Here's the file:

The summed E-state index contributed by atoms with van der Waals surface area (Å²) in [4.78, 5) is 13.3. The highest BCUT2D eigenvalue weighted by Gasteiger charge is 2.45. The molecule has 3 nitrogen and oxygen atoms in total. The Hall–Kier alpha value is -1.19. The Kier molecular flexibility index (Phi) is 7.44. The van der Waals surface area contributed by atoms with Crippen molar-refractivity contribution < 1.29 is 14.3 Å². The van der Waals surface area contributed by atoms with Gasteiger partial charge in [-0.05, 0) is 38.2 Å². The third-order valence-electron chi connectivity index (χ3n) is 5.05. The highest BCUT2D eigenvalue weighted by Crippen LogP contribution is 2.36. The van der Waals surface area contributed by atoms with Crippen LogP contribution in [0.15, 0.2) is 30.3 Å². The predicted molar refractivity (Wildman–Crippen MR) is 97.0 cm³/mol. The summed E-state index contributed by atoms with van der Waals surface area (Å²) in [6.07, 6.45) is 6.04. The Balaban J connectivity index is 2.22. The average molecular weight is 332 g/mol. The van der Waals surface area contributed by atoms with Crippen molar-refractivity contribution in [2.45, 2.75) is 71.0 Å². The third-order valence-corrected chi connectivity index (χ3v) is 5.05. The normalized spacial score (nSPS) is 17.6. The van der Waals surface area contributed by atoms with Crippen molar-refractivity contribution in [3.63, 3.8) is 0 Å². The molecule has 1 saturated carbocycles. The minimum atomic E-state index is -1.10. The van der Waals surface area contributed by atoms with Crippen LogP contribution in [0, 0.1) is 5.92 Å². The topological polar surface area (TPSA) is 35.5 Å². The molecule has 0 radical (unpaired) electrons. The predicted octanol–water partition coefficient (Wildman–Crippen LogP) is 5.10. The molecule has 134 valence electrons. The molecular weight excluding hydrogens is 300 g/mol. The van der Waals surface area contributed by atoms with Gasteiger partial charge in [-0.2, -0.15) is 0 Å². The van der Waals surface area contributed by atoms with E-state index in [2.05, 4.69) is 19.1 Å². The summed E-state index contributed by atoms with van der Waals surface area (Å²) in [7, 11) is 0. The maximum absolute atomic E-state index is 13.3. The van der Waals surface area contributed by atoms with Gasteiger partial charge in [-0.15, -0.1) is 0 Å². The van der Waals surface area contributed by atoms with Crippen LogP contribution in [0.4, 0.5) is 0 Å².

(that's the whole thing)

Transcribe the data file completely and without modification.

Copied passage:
The summed E-state index contributed by atoms with van der Waals surface area (Å²) in [4.78, 5) is 13.3. The highest BCUT2D eigenvalue weighted by Gasteiger charge is 2.45. The molecule has 3 nitrogen and oxygen atoms in total. The Hall–Kier alpha value is -1.19. The Kier molecular flexibility index (Phi) is 7.44. The van der Waals surface area contributed by atoms with Crippen molar-refractivity contribution < 1.29 is 14.3 Å². The van der Waals surface area contributed by atoms with Gasteiger partial charge in [-0.05, 0) is 38.2 Å². The third-order valence-electron chi connectivity index (χ3n) is 5.05. The highest BCUT2D eigenvalue weighted by Crippen LogP contribution is 2.36. The van der Waals surface area contributed by atoms with Crippen LogP contribution in [0.15, 0.2) is 30.3 Å². The predicted molar refractivity (Wildman–Crippen MR) is 97.0 cm³/mol. The summed E-state index contributed by atoms with van der Waals surface area (Å²) in [6.07, 6.45) is 6.04. The Balaban J connectivity index is 2.22. The average molecular weight is 332 g/mol. The van der Waals surface area contributed by atoms with Crippen molar-refractivity contribution in [2.45, 2.75) is 71.0 Å². The third-order valence-corrected chi connectivity index (χ3v) is 5.05. The normalized spacial score (nSPS) is 17.6. The van der Waals surface area contributed by atoms with Crippen molar-refractivity contribution in [3.63, 3.8) is 0 Å². The molecule has 1 saturated carbocycles. The minimum atomic E-state index is -1.10. The van der Waals surface area contributed by atoms with Crippen LogP contribution in [0, 0.1) is 5.92 Å². The topological polar surface area (TPSA) is 35.5 Å². The molecule has 0 radical (unpaired) electrons. The predicted octanol–water partition coefficient (Wildman–Crippen LogP) is 5.10. The molecule has 134 valence electrons. The molecular weight excluding hydrogens is 300 g/mol. The van der Waals surface area contributed by atoms with Gasteiger partial charge in [-0.2, -0.15) is 0 Å². The van der Waals surface area contributed by atoms with E-state index in [2.05, 4.69) is 19.1 Å². The summed E-state index contributed by atoms with van der Waals surface area (Å²) in [7, 11) is 0. The maximum absolute atomic E-state index is 13.3. The van der Waals surface area contributed by atoms with Gasteiger partial charge in [-0.15, -0.1) is 0 Å². The van der Waals surface area contributed by atoms with Crippen LogP contribution in [0.4, 0.5) is 0 Å².